WL: I have been living in Brussels for twenty years and I quite like it. Of course it largely depends on the neighbourhood you live in. I live in Sint-Gillis, on the border with Ixelles, and there it’s quite cool and nice. But half a kilometre down to the Gare du Midi it’s a completely different world. I love Brussels but I don't really benefit from the city. I prefer to be at home to (obsessively) work on my project :) I feel best in my own creative universe and in general avoid contact with the outside world.
DE: Musically you tap from different kegs: you know how to merge indie, gothic and metal into a unique sound. I suppose your influences are very diverse, which artists have left a mark on you as a musician?
WL: I have always been eclectic and curious, pop, rock, world music, experimental etc ... I can find interesting and qualitative elements in various styles. The last two years I listened a lot to music from the 80s and 90s. Alice In Chains was the main influence ... their guitar sound, dark atmosphere and lyrics, the unique polyphonic vocals. The Smiths always remain a major influence, the brilliant songwriting and lyrics. I love the candidness of that period, how songwriters exposed their souls. And how compelling this was for the fans. For me this is something that was lost too much in the last 10-15 years. And I definitely wanted that in in my project, lyrics that touch people’s hearts. Little by little I found this in more recent projects such as Darkher, Emma Ruth Rundle, Chelsea Wolfe ... and this greatly inspired and motivated me.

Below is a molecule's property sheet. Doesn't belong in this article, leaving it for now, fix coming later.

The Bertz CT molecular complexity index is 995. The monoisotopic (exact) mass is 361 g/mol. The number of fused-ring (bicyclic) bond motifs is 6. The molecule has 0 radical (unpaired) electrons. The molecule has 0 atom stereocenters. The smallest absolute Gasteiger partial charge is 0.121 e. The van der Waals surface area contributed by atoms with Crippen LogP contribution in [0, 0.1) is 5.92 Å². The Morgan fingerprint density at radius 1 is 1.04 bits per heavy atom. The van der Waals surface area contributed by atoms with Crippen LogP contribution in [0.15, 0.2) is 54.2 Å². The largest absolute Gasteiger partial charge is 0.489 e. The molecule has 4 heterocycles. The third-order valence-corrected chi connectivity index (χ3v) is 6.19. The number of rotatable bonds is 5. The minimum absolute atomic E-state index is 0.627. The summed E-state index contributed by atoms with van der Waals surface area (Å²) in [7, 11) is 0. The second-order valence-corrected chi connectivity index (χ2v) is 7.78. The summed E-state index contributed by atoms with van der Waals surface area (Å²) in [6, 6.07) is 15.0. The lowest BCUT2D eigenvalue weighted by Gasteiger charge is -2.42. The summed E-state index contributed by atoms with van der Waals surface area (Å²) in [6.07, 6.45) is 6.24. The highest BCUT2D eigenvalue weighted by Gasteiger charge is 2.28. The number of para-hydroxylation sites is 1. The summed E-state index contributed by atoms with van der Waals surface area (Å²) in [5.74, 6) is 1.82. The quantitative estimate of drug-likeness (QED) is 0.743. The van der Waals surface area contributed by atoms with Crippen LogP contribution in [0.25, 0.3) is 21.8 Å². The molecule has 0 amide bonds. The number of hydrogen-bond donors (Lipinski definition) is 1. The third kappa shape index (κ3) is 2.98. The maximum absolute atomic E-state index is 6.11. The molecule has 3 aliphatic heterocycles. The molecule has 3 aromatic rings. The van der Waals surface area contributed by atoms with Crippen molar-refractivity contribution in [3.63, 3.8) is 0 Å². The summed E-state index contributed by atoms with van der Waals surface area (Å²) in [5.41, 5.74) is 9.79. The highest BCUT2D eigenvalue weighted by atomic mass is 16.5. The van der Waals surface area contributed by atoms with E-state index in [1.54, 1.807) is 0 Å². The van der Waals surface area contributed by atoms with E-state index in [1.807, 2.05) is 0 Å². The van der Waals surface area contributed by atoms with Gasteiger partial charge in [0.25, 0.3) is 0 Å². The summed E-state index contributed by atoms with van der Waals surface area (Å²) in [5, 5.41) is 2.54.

DE: Psychological turmoil and subversive sexuality form the common thread in the music of Syrenomelia, we read in the press bio. Okay, time to confess and share your secrets!